Emotions typically run at heightened levels when we confront any major life event change. They are generally among the most heightened during incidence of divorce.
We are often not simply severing ties with someone we spent most of our life loving and trusting the most; but we often cross the line into feelings bordering hatred. While it is okay and natural to experience such feelings and emotions, these should never be reflected in determining which assets one demands and how to split them—or the results could be financially devastating.
For example, if one spouse is experiencing feelings of guilt, he or she may have a tendency to want to give more to compensate. In addition, the same spouse may also agree to give pre-marital assets to compensate for such feelings. While it may sound harsh, financially speaking, divorce is the equivalent of dissolving a business; and a fresh and objective team of a CPA, attorney, and financial advisor often leads to a far better outcome than emotional guidance.
The proper team of professionals will shield the negotiations from being overly influenced by emotions. Just as important, they will ensure proper attention is paid to the tax considerations involved in selecting assets. For example, the spouse receiving a home will have capital gains treatment on a sale and may even avoid up to $250,000 being taxed at all. Conversely, a retirement account may expose one to being taxed at a much higher ordinary tax rate when distributions are taken from it.
Keep your focus on the common good to enhance the odds of a better financial outcome.
While it is compelling to seek out the toughest, most expensive, and most feared matrimonial attorney in order to ensure "victory," that approach will often lead to a sub-par outcome. Many high net worth divorcing couples will share one of their most valued "assets" for the rest of their lives, their children. Every dollar, along with all the time spent fighting over every last asset, will cost those children—who will ultimately inherit both parents' legacy—dearly. In a sense, drawn out, knockout fights may cause lasting damage to generational family wealth. This is counter to what is generally a shared long-term goal of protecting and building such wealth. One way to combat against this is to consider a more benign settlement approach, utilizing mediators instead of aggressive, high profile attorneys.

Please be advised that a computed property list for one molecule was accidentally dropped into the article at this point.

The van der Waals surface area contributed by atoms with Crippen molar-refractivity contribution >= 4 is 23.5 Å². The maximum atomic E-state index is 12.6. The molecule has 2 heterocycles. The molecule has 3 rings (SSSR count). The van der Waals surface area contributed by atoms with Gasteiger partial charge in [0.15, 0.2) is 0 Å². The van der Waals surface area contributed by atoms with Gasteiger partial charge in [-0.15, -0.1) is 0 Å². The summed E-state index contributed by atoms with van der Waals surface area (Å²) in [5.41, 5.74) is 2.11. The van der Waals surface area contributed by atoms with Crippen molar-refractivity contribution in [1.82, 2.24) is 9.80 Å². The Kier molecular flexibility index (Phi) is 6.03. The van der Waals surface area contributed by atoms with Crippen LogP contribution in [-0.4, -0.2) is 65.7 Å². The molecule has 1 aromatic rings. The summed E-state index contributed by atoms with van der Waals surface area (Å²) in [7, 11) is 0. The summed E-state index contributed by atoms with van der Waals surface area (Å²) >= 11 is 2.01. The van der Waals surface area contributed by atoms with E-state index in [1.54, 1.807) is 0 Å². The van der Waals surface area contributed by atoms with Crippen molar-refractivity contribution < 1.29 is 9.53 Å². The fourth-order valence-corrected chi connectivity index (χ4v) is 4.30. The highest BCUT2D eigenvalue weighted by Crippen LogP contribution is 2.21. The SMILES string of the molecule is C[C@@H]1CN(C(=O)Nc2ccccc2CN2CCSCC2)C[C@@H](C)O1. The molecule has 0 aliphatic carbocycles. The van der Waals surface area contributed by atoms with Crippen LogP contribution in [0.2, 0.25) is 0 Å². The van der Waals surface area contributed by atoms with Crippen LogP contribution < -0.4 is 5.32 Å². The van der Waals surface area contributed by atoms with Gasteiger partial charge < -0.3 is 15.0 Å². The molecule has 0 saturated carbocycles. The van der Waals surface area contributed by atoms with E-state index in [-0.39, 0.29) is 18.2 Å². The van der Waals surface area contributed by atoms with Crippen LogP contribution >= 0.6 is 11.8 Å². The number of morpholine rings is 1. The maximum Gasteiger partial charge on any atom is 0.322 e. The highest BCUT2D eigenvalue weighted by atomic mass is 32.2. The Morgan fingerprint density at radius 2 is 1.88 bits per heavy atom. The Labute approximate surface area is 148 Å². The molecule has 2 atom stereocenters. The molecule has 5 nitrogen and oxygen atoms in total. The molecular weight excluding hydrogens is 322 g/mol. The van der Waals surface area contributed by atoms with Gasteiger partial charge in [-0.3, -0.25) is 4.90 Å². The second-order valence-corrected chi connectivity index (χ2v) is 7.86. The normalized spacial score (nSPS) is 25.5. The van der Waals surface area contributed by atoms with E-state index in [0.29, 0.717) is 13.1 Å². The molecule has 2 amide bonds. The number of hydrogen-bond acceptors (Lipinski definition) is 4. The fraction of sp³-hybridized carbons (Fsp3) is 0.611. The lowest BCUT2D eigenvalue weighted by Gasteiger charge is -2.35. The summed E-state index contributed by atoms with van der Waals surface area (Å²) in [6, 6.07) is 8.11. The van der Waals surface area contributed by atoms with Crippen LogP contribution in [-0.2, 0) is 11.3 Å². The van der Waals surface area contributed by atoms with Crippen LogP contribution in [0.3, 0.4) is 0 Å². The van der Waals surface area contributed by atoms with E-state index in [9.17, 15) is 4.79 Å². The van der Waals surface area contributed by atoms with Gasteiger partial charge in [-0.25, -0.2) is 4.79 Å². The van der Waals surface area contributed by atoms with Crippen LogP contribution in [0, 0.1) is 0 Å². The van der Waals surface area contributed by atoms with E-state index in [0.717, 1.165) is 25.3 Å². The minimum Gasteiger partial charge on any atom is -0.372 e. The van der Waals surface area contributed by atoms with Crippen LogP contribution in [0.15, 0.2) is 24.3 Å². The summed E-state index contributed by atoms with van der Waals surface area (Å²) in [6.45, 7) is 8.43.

In sum, high net worth divorces will likely have the best outcomes if one hires an objective team of professionals to guide asset selection with prudent financial considerations instead of emotions. While mediation can be less emotionally rewarding than choosing a tough-as-nails attorney to make things as difficult as possible for your spouse, it can often provide better emotional and financial outcomes for the family as a whole.
Fusion Family Wealth is an independent firm providing investment management services and wealth planning strategies to investors and 401(k) plan sponsors. To learn more, visit their professional listing or their partner page.
Written by Jon Blau
Jonathan Blau is president and CEO of Fusion Family Wealth, a Woodbury, N.Y.-based independent fee-only wealth management firm providing behavioral-based investment-planning strategies to high-net-worth investors.